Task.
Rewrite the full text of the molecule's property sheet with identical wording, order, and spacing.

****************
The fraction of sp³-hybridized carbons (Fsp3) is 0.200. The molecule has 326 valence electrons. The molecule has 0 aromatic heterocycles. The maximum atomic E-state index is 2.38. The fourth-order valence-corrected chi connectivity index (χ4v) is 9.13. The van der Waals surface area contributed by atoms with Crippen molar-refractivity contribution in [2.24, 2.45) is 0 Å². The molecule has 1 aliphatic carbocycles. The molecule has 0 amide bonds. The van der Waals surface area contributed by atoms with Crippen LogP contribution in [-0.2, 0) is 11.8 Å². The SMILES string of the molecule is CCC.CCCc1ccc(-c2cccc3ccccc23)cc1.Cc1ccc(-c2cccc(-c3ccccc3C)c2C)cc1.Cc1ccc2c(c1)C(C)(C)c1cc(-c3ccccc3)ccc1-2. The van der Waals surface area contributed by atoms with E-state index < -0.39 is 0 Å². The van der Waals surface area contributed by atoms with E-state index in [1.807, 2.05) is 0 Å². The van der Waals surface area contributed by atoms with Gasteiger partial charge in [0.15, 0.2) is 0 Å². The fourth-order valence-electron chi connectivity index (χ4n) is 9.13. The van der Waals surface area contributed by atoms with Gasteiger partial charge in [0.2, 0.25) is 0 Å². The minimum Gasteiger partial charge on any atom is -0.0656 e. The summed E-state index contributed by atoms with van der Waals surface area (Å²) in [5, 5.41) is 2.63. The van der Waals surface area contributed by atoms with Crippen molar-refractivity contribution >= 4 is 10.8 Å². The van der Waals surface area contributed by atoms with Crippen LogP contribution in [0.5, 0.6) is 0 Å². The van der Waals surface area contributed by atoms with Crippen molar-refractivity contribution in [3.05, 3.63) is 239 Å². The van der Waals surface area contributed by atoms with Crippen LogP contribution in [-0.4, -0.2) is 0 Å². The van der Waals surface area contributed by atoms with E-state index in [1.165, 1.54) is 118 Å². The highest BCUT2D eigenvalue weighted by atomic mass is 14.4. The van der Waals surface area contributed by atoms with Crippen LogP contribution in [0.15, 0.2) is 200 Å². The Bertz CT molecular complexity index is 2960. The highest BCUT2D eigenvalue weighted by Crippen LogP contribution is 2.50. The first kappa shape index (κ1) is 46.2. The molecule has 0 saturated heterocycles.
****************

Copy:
The fraction of sp³-hybridized carbons (Fsp3) is 0.200. The molecule has 326 valence electrons. The molecule has 0 aromatic heterocycles. The maximum atomic E-state index is 2.38. The fourth-order valence-corrected chi connectivity index (χ4v) is 9.13. The van der Waals surface area contributed by atoms with Crippen molar-refractivity contribution in [2.24, 2.45) is 0 Å². The molecule has 1 aliphatic carbocycles. The molecule has 0 amide bonds. The van der Waals surface area contributed by atoms with Crippen LogP contribution in [-0.2, 0) is 11.8 Å². The SMILES string of the molecule is CCC.CCCc1ccc(-c2cccc3ccccc23)cc1.Cc1ccc(-c2cccc(-c3ccccc3C)c2C)cc1.Cc1ccc2c(c1)C(C)(C)c1cc(-c3ccccc3)ccc1-2. The van der Waals surface area contributed by atoms with E-state index < -0.39 is 0 Å². The van der Waals surface area contributed by atoms with E-state index in [1.807, 2.05) is 0 Å². The van der Waals surface area contributed by atoms with Gasteiger partial charge in [0.15, 0.2) is 0 Å². The fourth-order valence-electron chi connectivity index (χ4n) is 9.13. The van der Waals surface area contributed by atoms with Gasteiger partial charge in [0.2, 0.25) is 0 Å². The minimum Gasteiger partial charge on any atom is -0.0656 e. The summed E-state index contributed by atoms with van der Waals surface area (Å²) in [5, 5.41) is 2.63. The van der Waals surface area contributed by atoms with Crippen molar-refractivity contribution >= 4 is 10.8 Å². The van der Waals surface area contributed by atoms with Crippen LogP contribution in [0.5, 0.6) is 0 Å². The van der Waals surface area contributed by atoms with Crippen molar-refractivity contribution in [3.05, 3.63) is 239 Å². The van der Waals surface area contributed by atoms with Crippen LogP contribution in [-0.4, -0.2) is 0 Å². The van der Waals surface area contributed by atoms with E-state index in [1.165, 1.54) is 118 Å². The highest BCUT2D eigenvalue weighted by atomic mass is 14.4. The van der Waals surface area contributed by atoms with Crippen LogP contribution in [0.15, 0.2) is 200 Å². The Bertz CT molecular complexity index is 2960. The highest BCUT2D eigenvalue weighted by Crippen LogP contribution is 2.50. The first kappa shape index (κ1) is 46.2. The molecule has 0 saturated heterocycles.